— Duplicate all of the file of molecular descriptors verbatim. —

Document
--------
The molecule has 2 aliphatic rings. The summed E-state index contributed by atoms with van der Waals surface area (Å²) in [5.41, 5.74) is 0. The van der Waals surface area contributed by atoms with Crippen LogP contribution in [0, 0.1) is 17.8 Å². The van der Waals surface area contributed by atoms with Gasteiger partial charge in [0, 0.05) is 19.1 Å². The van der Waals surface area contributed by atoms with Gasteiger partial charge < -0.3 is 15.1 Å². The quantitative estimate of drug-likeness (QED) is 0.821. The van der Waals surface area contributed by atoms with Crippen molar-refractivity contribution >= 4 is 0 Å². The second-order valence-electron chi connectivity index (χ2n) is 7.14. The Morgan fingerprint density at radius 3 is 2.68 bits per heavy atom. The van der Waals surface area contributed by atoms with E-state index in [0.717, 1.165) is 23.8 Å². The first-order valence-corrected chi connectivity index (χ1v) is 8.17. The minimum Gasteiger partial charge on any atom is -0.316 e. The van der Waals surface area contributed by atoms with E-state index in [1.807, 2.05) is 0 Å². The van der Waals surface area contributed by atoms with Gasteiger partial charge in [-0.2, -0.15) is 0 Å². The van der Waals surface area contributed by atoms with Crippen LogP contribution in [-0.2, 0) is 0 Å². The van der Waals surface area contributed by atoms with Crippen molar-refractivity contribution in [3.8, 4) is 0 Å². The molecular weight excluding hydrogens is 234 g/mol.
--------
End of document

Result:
The molecule has 2 aliphatic rings. The summed E-state index contributed by atoms with van der Waals surface area (Å²) in [5.41, 5.74) is 0. The van der Waals surface area contributed by atoms with Crippen LogP contribution in [0, 0.1) is 17.8 Å². The van der Waals surface area contributed by atoms with Gasteiger partial charge in [0, 0.05) is 19.1 Å². The van der Waals surface area contributed by atoms with Gasteiger partial charge < -0.3 is 15.1 Å². The quantitative estimate of drug-likeness (QED) is 0.821. The van der Waals surface area contributed by atoms with Crippen molar-refractivity contribution >= 4 is 0 Å². The second-order valence-electron chi connectivity index (χ2n) is 7.14. The Morgan fingerprint density at radius 3 is 2.68 bits per heavy atom. The van der Waals surface area contributed by atoms with E-state index in [0.717, 1.165) is 23.8 Å². The first-order valence-corrected chi connectivity index (χ1v) is 8.17. The minimum Gasteiger partial charge on any atom is -0.316 e. The van der Waals surface area contributed by atoms with E-state index in [1.807, 2.05) is 0 Å². The van der Waals surface area contributed by atoms with Gasteiger partial charge in [-0.2, -0.15) is 0 Å². The van der Waals surface area contributed by atoms with Crippen LogP contribution in [-0.2, 0) is 0 Å². The van der Waals surface area contributed by atoms with Crippen molar-refractivity contribution in [3.8, 4) is 0 Å². The molecular weight excluding hydrogens is 234 g/mol.